(27/01) ECRE – Weekly Editorial: Wilful denial: ignoring consequences of outsourcing protection. It should not take an intervention from the Ombudsman to convince the European Commission that an assessment of the human rights implications of the EU-Turkey deal is needed. However, the approach from the Commission seems to be one of deliberate blindness. At the height of what has come to be known as the ‘EU migration crisis’ the reactions were political panic and ad hoc initiatives at EU and national level rather than a coherent strategy. Now the European Commission is trying to get back in the game with an emerging strategy based on externalizing: blocking access to Europe and paying other countries to take responsibility for persons in need of protection, despite their being ill-equipped to do so. New initiatives are designed to reduce access to protection in Europe for people in need rather than to ensure it. The EU-Turkey deal stands as a symbol of the European response to the increasing forced displacement caused to a large extent by the war in Syria and other major conflicts. Other dirty deals have followed: Afghanistan (money in exchange for accepting returns from Europe, with the Afghan government able to name its price); deals under new Partnership Framework (development, diplomacy and trade at the service of migration control); and this week a Commission Communication for the Southern Mediterranean. Full press release here.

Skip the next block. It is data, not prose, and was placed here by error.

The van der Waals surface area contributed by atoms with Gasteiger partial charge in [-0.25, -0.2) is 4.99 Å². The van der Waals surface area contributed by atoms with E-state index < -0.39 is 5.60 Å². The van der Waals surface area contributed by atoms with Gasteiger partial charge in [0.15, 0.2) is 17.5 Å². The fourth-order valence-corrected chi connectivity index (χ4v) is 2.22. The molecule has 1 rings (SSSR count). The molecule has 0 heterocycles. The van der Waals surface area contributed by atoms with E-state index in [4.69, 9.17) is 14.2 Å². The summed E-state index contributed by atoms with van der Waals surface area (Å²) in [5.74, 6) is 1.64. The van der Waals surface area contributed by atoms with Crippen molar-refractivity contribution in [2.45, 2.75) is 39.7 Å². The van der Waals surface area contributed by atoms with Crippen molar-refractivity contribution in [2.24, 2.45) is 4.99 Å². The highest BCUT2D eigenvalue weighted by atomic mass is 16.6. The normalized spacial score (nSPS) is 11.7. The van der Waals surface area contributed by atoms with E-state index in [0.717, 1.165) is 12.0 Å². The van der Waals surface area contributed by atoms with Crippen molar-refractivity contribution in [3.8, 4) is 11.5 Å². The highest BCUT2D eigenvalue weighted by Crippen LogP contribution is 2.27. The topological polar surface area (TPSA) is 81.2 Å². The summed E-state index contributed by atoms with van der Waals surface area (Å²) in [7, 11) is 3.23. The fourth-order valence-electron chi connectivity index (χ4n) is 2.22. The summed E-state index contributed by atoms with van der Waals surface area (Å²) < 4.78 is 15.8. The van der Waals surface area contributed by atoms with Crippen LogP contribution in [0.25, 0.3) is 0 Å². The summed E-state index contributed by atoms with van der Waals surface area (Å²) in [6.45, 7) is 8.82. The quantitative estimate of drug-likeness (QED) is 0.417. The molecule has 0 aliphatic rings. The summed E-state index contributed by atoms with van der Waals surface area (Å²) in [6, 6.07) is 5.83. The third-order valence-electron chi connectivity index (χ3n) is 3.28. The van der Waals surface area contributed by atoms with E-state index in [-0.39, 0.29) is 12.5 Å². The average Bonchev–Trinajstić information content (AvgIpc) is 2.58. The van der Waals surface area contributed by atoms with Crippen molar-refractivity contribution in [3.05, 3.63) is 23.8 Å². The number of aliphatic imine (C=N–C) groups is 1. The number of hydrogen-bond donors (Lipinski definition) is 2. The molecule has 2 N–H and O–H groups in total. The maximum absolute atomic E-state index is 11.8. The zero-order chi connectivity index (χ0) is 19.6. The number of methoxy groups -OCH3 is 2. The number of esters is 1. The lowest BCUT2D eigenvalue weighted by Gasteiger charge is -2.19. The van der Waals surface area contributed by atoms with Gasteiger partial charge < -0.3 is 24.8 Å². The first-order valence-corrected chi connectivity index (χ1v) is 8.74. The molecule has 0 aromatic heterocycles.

(23/01) Social Platform – Going forward together for a strong European Pillar of Social Rights. ‘Going forward together’ is the theme of the European Commission conference on the European Pillar of Social Rights. The Pillar is the Commission’s attempt to create the social ‘triple A’ rating that its president, Jean-Claude Juncker, set as a goal of his term in office. Its success is hinged on whether the EU puts social rights at the heart of its work. This is why it is important to recall the importance of three core principles that form the backbone of social models and from which the twenty domains identified by the Commission are actually derived: quality employment, adequate income support, and access to quality, affordable and accessible services. These standards are enshrined in European and international law, and ought to form the basis of any proposal for a European Pillar of Social Rights. They should not be overshadowed by an overwhelming focus on the risks and opportunities linked to digitalisation and new forms of employment; even though these evolutions are important, they should not take precedence over these principles. If it ensures that everybody in the European Union is protected by adequate social standards, the Pillar could reverse the race to the bottom that people residing in the EU have witnessed in recent years. Full press release here.